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You could also argue in the opposite direction: Without a plugin architecture, you are at the mercy of the browser developers to implement a certain functionality.

If you need some native feature, browser vendors can force you to use a native app and thus go through their app store (think Safari on iOS). There is a large category of apps that you cannot make in HTML, for example anything truly P2P (not WebRTC, but based on real sockets). You can't make an IMAP client. You can't make a friend-to-friend file sharing tool, without a central server, that uses your Facebook and Google contacts to find peers (I've tried). You can't make the browser window partially-transparent or use native looking widgets. You can't burn a DVD. And if someone invents free-floating holograms, you can't add them to your page.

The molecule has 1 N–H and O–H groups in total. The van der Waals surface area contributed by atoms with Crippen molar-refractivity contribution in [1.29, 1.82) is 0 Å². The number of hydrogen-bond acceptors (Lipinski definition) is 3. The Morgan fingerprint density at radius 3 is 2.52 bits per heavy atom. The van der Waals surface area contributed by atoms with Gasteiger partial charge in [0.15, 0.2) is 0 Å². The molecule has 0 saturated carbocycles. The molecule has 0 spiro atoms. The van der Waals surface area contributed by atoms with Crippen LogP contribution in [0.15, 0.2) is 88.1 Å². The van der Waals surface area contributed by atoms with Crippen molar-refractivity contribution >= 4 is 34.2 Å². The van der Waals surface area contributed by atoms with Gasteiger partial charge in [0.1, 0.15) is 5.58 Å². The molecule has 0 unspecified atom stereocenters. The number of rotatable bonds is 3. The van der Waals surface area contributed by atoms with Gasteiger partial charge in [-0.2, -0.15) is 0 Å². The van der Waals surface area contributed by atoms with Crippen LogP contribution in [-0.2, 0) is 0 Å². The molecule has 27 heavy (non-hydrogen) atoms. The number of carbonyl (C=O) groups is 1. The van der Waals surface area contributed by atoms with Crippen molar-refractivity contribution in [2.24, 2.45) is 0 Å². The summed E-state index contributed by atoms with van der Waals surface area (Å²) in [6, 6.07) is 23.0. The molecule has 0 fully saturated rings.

Granted, these examples are silly. The web is now a very capable platform. But vendors have always been steering what you can and cannot do based on business and other interests. It would be great to be able to break out of that, by having a kind of "C foreign function" interface for the web.




In addition to this. Many of the new Web features came from people going "Flash does it". Plugins allow capability that can be used by people now. Those instances can then be shown to people who say one of my most hated phrases, "What's the use case?"


Ugh, that phrase is used to kill anything vaguely creative fun or artistic.

It is probably why we all have flat windows 3 inspired UIs now.




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